(Video) Hands of Stone Movie Trailer: The legendary Roberto Duran and his equally legendary trainer Ray Arcel change each other's lives.
Run time: 1 hour 45 minutes
Stars: Ana de Armas, Robert De Niro, Edgar Ramírez, John Turturro
Director: Jonathan Jakubowicz
En español | Boxing as a sport continues to retreat to its corner. As a cinematic subject, however, the sport remains irresistible to filmmakers, inspiring recent movies both splendid (Creed) and so-so (Southpaw). Ranging toward the latter is Hands of Stone, a loosely structured biopic saved by thoughtful performances from Robert De Niro as legendary trainer Ray Arcel and Edgar Ramírez as his most successful protégé, Roberto Duran.
Though many hail Duran as the greatest fighter ever, most of us remember him for his infamous "No mas!" bout with Sugar Ray Leonard in 1980. Yes, Duran forfeited the contest, but to this day he denies having uttered those words of surrender.
Hands of Stone (from Duran's nickname, "Manos de Piedra") makes the case that the layers of pain and frustration that led the boxer to throw up his gloves that night in the Louisiana Superdome can be excavated all the way down to his childhood on the mean streets of Panama City. In that city's El Chorrillo slum, Duran developed emotional scars from being abandoned by his father, going hungry every day and witnessing the often ruthless U.S. dominion over the Panama Canal. Blind rage, the film's Venezuelan director Jonathan Jakubowicz sets out to tell us, can push a guy toward supremacy in the ring. But it also creates a hollow core that can collapse in the face of adversity.
As Duran, Ramírez skillfully traverses Duran's jagged emotional terrain. He deftly channels the boxer's poker-faced machismo, taunting his opponents and projecting aloof detachment when criticized by his trainer. In more tender moments, as the boxer plays with his children or shows flashes of uncertainty, Ramírez makes us feel almost voyeuristic, as though we're observing something meant to stay hidden.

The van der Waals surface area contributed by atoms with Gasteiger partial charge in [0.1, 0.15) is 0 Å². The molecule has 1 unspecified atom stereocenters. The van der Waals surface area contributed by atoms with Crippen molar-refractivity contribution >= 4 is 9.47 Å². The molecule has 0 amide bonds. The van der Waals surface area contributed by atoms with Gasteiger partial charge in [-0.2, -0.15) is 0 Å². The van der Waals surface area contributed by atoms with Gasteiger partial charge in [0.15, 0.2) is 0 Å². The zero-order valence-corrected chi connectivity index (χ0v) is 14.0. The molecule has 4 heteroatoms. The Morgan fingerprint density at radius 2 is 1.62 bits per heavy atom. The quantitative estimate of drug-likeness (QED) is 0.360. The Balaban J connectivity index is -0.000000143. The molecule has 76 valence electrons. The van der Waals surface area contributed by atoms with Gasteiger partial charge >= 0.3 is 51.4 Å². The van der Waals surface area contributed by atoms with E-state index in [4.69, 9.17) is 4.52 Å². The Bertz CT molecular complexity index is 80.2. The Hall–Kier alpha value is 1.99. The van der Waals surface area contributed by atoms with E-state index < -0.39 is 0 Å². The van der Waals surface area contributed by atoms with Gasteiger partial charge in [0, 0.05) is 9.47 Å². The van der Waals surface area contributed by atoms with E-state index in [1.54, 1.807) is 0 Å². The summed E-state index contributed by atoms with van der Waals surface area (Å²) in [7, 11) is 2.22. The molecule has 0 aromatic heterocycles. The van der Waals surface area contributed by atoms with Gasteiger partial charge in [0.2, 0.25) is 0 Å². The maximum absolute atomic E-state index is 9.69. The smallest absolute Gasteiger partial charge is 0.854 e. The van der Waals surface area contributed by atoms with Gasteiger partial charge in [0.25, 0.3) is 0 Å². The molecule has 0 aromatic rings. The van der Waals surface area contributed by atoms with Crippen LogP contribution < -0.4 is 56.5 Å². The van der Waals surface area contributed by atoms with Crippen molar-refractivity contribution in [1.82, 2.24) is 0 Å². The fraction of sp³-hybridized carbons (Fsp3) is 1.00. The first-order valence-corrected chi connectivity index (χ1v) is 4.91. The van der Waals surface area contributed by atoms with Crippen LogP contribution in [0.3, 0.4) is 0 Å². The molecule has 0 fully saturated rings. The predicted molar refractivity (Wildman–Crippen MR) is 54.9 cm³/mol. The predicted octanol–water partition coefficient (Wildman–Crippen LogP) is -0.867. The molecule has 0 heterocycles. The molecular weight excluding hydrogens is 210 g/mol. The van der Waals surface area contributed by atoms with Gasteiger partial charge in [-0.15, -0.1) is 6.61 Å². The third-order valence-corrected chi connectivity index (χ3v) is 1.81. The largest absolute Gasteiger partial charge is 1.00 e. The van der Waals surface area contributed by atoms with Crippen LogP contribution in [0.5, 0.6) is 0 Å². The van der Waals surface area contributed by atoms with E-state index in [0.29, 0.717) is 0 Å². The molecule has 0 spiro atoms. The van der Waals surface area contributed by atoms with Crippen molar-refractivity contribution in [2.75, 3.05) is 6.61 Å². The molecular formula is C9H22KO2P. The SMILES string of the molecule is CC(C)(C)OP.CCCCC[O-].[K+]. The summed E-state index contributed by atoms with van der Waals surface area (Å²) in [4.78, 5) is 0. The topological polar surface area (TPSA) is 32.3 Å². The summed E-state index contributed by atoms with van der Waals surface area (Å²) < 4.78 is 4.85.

De Niro, constitutionally incapable of giving a bad performance, dials up a compassionate turn as the aging Arcel, who comes out of retirement — forced upon him by the New York mob — to guide the young boxer's career. John Turturro makes a brief appearance as the gangster who, in the backseat of a limo on a dark New York waterfront, warns Arcel to stop trying to bring boxing to TV. When the two meet again a decade or so later (same dark waterfront, same symbolic limo), it's hard to shake the impression that Turturro filmed the first scene, got chauffeured around the block, then shot the second — a drive-by performance.
The two stars maintain focus throughout, but Hands of Stone takes too many wild swings for its own good. Jakubowicz makes much of the U.S. presence in Panama, including an excess of scenes depicting American brutality in and around the Canal Zone. The relationship between Duran and his wife, Felicidad Iglesias (Cuban actress Ana de Armas), toggles between white-hot and distant, with little examination of the all-important areas in between.
There's also the odd inclusion of a Fagin-like fellow who mentors young Duran on the streets, copilots his rocket to fame, then ends up back in Panama, where he dies in a manner that's been played for broad comedy in dozens of films and TV shows before.
No boxing-movie review can duck its obligation to rate the fight scenes, of course, and it strikes me that editing one of these babies must be a filmmaker's ultimate challenge. Film editor Ethan Maniquis puts his talents to good use, pummeling us with manic cuts to every imaginable fighter's perspective, and then some. Ultimately, however, Hands of Stone suffers by comparison with last year's game-changing Creed, whose fight scenes were ingeniously presented in one glorious, uninterrupted shot. The balletic result seemed to justify boxing's sobriquet as "the sweet science."
A joint U.S.-Panamanian production, Hands of Stone delivers roughly half its dialogue in Spanish, providing subtitles for those of us who lacked the foresight to study the language in high school. Still, enabling the characters to converse in their native tongue does not add enough authenticity for this film to ring entirely true.
Bill Newcott is a writer, editor and movie critic for AARP Media.